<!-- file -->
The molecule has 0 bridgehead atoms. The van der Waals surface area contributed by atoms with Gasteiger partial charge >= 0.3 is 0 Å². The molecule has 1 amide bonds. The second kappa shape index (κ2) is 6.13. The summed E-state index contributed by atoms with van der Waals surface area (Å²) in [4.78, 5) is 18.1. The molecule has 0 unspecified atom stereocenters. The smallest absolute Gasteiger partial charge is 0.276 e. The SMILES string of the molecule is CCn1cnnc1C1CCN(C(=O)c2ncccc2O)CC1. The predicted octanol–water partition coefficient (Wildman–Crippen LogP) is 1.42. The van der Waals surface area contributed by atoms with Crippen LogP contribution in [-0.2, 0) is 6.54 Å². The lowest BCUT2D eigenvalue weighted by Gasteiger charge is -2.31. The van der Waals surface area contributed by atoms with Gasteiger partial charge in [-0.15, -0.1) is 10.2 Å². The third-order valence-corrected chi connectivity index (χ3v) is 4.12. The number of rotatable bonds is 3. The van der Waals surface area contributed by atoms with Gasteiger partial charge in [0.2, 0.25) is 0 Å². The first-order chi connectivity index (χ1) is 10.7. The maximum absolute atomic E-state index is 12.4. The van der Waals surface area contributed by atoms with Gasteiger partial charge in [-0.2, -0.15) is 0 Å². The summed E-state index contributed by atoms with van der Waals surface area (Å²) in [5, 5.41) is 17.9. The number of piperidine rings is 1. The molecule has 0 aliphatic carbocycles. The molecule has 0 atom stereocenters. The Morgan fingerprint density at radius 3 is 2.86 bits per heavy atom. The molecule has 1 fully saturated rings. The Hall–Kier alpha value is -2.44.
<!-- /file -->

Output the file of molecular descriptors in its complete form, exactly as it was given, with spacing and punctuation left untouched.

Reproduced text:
The molecule has 0 bridgehead atoms. The van der Waals surface area contributed by atoms with Gasteiger partial charge >= 0.3 is 0 Å². The molecule has 1 amide bonds. The second kappa shape index (κ2) is 6.13. The summed E-state index contributed by atoms with van der Waals surface area (Å²) in [4.78, 5) is 18.1. The molecule has 0 unspecified atom stereocenters. The smallest absolute Gasteiger partial charge is 0.276 e. The SMILES string of the molecule is CCn1cnnc1C1CCN(C(=O)c2ncccc2O)CC1. The predicted octanol–water partition coefficient (Wildman–Crippen LogP) is 1.42. The van der Waals surface area contributed by atoms with Crippen LogP contribution in [-0.2, 0) is 6.54 Å². The lowest BCUT2D eigenvalue weighted by Gasteiger charge is -2.31. The van der Waals surface area contributed by atoms with Gasteiger partial charge in [-0.15, -0.1) is 10.2 Å². The third-order valence-corrected chi connectivity index (χ3v) is 4.12. The number of rotatable bonds is 3. The van der Waals surface area contributed by atoms with Gasteiger partial charge in [0.2, 0.25) is 0 Å². The first-order chi connectivity index (χ1) is 10.7. The maximum absolute atomic E-state index is 12.4. The van der Waals surface area contributed by atoms with Gasteiger partial charge in [-0.2, -0.15) is 0 Å². The summed E-state index contributed by atoms with van der Waals surface area (Å²) in [5, 5.41) is 17.9. The number of piperidine rings is 1. The molecule has 0 aliphatic carbocycles. The molecule has 0 atom stereocenters. The Morgan fingerprint density at radius 3 is 2.86 bits per heavy atom. The molecule has 1 fully saturated rings. The Hall–Kier alpha value is -2.44.